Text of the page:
Opening the second half of the program, the Los Angeles Guitar Quartet played music more inclined toward Road To The Sun with another three-movement work entitled Opals by Australian guitarist/composer Phillip Houghton (who died unexpectedly on October 1). Written for guitar quartet, the music's inspiration is the natural world, specifically Australia's opalescent national gemstone. Richard Gilman-Opalsky served as the perfect antecedent to Metheny's work: Road To The Sun gets its title from a trip Metheny took a few years ago to Glacier National Park's Going-to-the-Sun Road after hearing the Los Angeles Guitar Quartet perform the previous day. Commissioned by the LAGQ, it's a six-movement piece that runs around 25 minutes, each movement untitled with some overlap.

Metheny's signature sound (if there is one)—careening grace notes, melodic and harmonic gestures, attention to intervals and rhythmic transitions -was heard shining through the music. But this was a music that steered away from composer's long-form jazz world, tending toward a more or less classical approach. And while there was lots of strumming, it was clear that it was a strumming that sidestepped a more Flamenco-type of delivery. That said, one could hear strains of a Metheny open-sky, full-brush approach reminiscent of his New Chautauqua and As Falls Wichita music.

There were periods where the music was slow, very deliberate, made up of single lines for each player, often with the others playing in support. Going then from player to player, those single lines became gradually strummed lines, the guitarists moving back and forth between each other. Eventually a pulse in five emerged from a mostly pulse-less music even as the music remained somewhat meditative, followed by two repeated four-note phrases with a bass line, ascending and descending chords with pauses interspersed. Then, as if to give this music inspired by the "great outdoors" a jolt, the quartet engaged in rapid-fire fretboard slides, abruptly muted strumming, scampering, the atonal fret work fields away from anything melodic. This led into more active chording, a robust restatement of the theme only to to be followed by a return to delicacy, each player briefly entering in their own lines imbued by a very slight pulse.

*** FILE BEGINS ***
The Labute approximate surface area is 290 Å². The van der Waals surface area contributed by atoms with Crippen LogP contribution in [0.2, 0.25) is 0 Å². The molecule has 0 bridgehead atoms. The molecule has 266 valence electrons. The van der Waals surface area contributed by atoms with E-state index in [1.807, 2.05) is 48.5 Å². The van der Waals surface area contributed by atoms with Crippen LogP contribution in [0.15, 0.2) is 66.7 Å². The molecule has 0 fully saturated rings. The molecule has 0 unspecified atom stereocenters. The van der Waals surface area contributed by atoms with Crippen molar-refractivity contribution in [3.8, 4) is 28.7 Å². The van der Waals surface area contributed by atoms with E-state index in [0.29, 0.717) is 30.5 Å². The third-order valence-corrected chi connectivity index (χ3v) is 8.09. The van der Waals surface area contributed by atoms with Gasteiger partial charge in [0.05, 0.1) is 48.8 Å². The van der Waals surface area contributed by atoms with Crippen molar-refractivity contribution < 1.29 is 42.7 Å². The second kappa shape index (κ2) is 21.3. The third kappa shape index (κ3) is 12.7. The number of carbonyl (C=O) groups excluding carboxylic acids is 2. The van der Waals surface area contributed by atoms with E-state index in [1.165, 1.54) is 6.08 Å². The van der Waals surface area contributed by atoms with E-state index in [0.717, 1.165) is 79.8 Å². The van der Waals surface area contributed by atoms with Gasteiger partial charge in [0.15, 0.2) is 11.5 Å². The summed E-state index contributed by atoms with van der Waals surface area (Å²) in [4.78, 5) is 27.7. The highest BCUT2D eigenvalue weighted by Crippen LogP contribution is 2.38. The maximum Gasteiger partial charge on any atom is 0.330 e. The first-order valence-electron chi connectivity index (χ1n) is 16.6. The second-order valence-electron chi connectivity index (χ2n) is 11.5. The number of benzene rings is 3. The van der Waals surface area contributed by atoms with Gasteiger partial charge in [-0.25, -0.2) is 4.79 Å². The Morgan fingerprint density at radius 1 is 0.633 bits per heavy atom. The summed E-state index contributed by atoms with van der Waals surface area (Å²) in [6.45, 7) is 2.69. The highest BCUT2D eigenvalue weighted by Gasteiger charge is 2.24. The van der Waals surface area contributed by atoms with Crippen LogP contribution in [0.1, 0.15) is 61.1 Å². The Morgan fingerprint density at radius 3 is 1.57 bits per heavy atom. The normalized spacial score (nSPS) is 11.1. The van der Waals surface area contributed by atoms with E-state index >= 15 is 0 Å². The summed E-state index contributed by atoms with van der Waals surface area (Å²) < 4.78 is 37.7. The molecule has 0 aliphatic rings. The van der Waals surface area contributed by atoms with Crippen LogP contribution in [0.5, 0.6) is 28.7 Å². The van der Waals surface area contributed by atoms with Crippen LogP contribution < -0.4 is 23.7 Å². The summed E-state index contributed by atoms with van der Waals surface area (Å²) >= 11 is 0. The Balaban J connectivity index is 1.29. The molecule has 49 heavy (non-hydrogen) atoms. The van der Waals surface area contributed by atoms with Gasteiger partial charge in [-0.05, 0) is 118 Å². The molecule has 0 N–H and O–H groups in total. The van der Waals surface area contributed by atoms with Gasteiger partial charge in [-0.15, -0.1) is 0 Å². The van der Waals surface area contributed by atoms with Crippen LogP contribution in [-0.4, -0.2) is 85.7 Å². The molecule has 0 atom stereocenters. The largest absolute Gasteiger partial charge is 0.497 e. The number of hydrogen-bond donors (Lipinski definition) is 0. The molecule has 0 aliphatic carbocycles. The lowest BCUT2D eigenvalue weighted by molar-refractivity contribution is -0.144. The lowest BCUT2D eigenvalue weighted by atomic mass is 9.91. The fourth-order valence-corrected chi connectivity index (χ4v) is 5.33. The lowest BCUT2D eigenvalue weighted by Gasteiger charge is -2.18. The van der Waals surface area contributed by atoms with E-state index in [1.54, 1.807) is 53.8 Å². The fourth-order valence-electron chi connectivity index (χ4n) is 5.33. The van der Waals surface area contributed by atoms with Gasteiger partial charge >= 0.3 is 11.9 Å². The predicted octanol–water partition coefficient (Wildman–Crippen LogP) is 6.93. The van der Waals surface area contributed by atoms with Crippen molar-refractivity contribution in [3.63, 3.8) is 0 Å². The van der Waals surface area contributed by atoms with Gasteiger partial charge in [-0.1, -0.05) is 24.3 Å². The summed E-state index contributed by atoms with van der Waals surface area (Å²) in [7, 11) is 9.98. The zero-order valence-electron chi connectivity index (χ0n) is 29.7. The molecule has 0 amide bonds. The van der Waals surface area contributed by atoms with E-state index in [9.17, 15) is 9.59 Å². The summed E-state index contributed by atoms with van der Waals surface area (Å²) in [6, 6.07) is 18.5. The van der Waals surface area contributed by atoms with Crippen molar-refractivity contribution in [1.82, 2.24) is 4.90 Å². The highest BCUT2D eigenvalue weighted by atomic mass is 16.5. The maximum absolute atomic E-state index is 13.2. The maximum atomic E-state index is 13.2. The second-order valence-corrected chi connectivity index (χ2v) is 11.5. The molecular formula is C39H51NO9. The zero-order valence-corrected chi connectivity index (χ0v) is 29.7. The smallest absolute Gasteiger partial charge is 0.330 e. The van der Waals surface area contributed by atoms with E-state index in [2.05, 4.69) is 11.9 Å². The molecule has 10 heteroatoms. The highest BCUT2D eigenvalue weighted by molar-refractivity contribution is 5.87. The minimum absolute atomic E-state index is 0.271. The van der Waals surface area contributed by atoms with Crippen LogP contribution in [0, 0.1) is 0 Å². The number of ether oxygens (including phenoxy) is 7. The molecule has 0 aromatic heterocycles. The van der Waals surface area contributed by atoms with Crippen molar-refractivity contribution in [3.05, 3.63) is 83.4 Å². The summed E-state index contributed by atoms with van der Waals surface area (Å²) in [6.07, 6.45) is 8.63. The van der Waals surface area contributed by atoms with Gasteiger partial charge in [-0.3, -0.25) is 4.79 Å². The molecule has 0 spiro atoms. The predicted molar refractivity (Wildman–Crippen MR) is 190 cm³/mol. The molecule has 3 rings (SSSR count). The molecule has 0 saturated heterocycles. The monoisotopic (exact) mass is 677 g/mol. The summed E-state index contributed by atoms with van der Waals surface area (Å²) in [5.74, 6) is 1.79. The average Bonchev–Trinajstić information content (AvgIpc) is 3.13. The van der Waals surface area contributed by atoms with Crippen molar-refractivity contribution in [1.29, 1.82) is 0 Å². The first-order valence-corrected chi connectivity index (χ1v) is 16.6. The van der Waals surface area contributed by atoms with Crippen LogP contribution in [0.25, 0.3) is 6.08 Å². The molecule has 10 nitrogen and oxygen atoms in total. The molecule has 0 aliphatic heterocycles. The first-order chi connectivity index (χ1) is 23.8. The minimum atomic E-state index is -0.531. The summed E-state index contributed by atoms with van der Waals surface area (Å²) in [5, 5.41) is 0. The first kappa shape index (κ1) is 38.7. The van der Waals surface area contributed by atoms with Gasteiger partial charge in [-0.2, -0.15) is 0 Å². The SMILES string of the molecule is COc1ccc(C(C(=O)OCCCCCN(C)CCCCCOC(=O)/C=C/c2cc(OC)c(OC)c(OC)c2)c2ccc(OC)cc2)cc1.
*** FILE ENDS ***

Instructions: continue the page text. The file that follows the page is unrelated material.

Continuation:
In a number of spots, it appeared that Metheny had left room for some improvisation, the crossfires and transitions by turns both subtle and obvious, the ending of some of the movements clear, others not so. In the end, perhaps the most enjoyable elements of Road To The Sun had to do with how interactive the music was, where certain members laid out while others, or just one, played. One could sense how Metheny had written this music for this group, knowing the strengths of each member. The LAGQ has recorded Road To The Sun. A release date has not been set.

Not that all the LAGQ's music was straightforward, programmatic, let alone orderly. Throughout, there were comments made by members to the audience and a fair amount of playful banter between them. The audience's response at concert's end was heartwarming, leading to two encore pieces, including a kind of slapstick unpacking of Pachelbel's Canon in D was played in a variety of musical styles. A display of this group's stylistic reach in many directions, not to mention a prevailing sense of humor, left this Uppsala crowd calling for more.